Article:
Despite living in Hull, Peter Ryley is a Yorkshireman's nightmare: a Southerner who lived for 20 years in Lancashire. A mature student, he studied at the University of Salford and embarked on a precarious career in adult education - firstly, at the Manchester College of Adult Education until it closed, then in Derbyshire, and latterly at the University of Hull. He continued to study part-time, gaining his MA in Peace Studies and finally completing his PhD on Anarchism in 2006, after interminable part-time research. Peter now dreams of early retirement and writing. He blogs at Fat Man on a Keyboard.
Why do you blog? > 'A lonely impulse of delight'; a love of writing; to stop myself walking about the house muttering; catharsis. Take your pick, but my friends are relieved at the lack of big speeches since I started.
What has been your best blogging experience? > There have been a few good moments, especially the growing sense of comradeship with other bloggers. Nick Cohen offering to buy me a pint was nice. However, the best incident occurred after I posted on the Victorian social realist artist, Walter Langley, and subsequently got an appreciative email from Langley's grandson.
What has been your worst blogging experience? > There have been none. I emphasize this because of the apocalyptic nonsense that is often talked about blogging.
What would be your main blogging advice to a novice blogger? > Write to please yourself, but if you want an audience write regularly. Otherwise, simply enjoy yourself - it's fun.
What are your favourite blogs? > I am going to cheat here by saying that I read the personal sites of all the individual contributors to the Drink-soaked Trots. Will is a good talent spotter and there are some excellent writers to be found there. I also love irreverent humour so Olly's Onions is a must. Contrary to the guff about blogs being the outpourings of spotty adolescents, the majority that I come across seem to be written by ageing teachers who are angry about lots of things. Scottish Co-operative Wholesale Republic is a masterpiece of this genre.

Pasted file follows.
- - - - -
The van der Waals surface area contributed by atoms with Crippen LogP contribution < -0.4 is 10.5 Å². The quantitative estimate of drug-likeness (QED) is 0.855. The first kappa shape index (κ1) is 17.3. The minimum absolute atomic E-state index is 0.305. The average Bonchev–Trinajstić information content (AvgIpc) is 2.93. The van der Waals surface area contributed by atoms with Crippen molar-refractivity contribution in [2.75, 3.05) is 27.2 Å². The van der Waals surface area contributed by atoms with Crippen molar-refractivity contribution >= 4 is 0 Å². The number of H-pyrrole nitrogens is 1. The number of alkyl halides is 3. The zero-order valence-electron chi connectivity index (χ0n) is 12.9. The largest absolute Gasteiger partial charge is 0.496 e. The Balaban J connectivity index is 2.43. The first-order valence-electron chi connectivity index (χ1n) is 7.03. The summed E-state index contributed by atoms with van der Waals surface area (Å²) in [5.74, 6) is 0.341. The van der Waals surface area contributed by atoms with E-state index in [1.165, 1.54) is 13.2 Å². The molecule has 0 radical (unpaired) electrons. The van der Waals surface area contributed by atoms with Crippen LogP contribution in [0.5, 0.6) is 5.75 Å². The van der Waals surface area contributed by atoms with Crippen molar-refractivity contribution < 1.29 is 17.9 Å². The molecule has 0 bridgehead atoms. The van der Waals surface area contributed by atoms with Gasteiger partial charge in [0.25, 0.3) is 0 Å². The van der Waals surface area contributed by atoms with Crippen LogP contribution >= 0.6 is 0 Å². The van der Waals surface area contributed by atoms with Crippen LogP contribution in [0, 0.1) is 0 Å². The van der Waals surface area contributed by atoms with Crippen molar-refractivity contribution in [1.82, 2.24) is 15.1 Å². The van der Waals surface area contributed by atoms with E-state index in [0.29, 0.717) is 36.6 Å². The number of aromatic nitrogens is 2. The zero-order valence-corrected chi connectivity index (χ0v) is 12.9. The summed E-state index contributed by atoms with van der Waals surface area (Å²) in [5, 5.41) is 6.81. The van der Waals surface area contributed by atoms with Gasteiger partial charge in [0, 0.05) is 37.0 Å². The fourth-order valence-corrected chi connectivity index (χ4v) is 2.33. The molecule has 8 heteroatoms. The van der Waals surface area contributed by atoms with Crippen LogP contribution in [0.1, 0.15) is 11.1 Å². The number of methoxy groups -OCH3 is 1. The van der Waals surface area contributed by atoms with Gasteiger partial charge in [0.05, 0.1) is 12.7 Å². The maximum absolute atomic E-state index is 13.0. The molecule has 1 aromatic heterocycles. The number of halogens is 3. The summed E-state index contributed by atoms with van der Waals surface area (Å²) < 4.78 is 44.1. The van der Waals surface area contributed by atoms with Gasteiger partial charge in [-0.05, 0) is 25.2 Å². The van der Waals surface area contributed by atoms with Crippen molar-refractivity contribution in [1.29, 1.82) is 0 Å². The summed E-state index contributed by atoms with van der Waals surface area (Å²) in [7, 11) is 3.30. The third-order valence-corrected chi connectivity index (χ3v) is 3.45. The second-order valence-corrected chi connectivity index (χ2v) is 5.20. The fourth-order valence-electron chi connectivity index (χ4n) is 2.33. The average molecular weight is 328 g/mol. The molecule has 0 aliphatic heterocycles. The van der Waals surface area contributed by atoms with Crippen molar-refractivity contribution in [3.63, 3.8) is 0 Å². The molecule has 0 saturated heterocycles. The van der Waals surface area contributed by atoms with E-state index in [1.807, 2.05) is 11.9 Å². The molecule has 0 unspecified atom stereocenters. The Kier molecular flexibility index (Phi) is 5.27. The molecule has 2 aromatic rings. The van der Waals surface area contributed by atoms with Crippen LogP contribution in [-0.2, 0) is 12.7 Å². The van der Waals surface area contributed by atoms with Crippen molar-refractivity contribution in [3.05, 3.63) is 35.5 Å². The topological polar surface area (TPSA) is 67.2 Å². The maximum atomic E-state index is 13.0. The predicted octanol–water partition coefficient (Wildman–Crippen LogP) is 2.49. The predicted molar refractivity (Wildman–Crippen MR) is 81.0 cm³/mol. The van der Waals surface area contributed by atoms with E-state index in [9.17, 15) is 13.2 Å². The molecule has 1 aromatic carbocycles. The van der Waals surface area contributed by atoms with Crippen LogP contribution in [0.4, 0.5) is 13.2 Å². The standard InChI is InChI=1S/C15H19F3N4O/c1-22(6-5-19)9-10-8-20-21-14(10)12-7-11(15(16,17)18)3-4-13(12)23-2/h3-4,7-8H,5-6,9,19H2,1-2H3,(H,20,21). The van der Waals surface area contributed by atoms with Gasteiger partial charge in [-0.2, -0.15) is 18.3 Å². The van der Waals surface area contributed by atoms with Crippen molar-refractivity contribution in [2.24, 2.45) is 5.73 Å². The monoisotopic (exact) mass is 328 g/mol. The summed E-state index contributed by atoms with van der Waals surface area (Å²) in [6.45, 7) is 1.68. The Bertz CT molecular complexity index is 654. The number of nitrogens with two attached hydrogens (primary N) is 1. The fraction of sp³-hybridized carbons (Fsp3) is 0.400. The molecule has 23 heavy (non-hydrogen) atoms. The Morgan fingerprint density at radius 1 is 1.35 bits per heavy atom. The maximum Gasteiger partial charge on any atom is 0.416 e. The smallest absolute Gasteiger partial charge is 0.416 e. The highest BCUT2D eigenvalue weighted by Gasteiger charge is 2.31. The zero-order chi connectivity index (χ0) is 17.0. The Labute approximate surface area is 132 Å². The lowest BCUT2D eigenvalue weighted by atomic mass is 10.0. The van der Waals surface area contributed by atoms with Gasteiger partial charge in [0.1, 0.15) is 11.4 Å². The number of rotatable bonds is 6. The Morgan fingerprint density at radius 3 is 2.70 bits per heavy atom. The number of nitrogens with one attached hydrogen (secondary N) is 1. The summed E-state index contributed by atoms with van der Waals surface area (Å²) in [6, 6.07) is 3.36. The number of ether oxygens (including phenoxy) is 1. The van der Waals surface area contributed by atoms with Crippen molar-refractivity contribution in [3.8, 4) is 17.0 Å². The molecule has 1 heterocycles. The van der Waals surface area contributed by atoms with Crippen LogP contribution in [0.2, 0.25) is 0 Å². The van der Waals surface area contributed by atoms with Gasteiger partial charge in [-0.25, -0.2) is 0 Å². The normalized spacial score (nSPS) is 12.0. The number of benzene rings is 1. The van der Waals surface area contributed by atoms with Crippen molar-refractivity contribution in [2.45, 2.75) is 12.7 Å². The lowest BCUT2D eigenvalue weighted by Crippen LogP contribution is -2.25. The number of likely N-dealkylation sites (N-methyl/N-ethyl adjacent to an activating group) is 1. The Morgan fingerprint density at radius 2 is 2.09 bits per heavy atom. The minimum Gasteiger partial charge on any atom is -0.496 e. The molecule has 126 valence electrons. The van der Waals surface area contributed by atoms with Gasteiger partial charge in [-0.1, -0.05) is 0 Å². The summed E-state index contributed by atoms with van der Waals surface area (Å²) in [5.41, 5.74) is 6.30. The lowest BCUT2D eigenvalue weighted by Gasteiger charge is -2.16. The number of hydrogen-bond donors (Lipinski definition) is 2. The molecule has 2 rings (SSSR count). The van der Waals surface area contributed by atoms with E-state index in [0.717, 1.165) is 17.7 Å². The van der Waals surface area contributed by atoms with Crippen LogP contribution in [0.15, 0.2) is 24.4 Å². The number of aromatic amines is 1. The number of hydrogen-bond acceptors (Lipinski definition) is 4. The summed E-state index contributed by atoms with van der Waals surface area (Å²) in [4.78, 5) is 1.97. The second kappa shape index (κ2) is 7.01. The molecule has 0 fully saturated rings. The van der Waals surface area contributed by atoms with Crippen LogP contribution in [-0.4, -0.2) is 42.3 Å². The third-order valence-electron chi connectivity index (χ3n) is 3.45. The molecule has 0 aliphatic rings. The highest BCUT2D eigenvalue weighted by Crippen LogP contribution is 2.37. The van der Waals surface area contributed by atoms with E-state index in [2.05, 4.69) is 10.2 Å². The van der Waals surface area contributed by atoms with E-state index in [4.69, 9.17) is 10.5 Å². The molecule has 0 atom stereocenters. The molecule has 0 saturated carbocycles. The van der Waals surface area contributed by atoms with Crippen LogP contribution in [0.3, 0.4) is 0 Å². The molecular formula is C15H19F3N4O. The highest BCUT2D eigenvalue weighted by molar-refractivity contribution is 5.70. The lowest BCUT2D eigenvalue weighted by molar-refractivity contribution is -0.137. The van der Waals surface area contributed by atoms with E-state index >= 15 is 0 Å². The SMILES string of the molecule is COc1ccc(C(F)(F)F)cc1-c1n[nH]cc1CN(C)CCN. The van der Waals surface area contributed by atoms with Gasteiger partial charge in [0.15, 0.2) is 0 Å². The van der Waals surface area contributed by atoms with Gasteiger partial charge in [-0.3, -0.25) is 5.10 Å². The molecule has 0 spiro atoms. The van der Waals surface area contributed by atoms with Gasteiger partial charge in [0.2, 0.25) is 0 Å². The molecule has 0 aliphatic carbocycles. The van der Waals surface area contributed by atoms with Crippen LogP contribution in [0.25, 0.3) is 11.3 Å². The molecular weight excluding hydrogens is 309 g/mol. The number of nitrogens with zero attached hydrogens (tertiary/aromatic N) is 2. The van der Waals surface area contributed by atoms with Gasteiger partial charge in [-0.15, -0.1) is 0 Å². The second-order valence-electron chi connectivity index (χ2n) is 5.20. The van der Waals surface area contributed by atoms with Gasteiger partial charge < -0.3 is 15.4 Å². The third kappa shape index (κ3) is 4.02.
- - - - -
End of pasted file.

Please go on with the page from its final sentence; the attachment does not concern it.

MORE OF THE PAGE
Who are your intellectual heroes? > I haven't really left the 19th Century yet and there are many writers whom I admire. However, I always come back to Pierre-Joseph Proudhon. It is important to read the original texts, as most of the secondary commentaries are dire. He can be infuriating and is appalling on gender, yet he is capable of profound insights and asks interesting questions about socialism that are highly pertinent today. The astonishing Scottish polymath, Patrick Geddes, also intrigues me. I see him as an important bridge between late 19th Century Anarchism and 20th Century radical thought.
What are you reading at the moment? > Tony Collins, Rugby's Great Split: Class, Culture and the Origins of Rugby League Football.
What is the best novel you've ever read? > What a question! There are so many. I suppose there is one book that I do go back to and re-read, finding something new each time, and that is Milan Kundera's The Book of Laughter and Forgetting.
What is your favourite poem? > Again, this is very difficult so I will mention poems that are personal and they are all unpublished. Hilda Cohen's 'To My Grandchildren' is from and about adult education. Siobhan Merron is a former student of extravagant and frustratingly unfulfilled talent. I taught her on an access course in Glossop and we are still friends. I like many of hers and cannot choose. Aphroula Smart's unpublished collection Pelion Dreams is a prized possession. I hope that one day Aphroula and Siobhan will be published.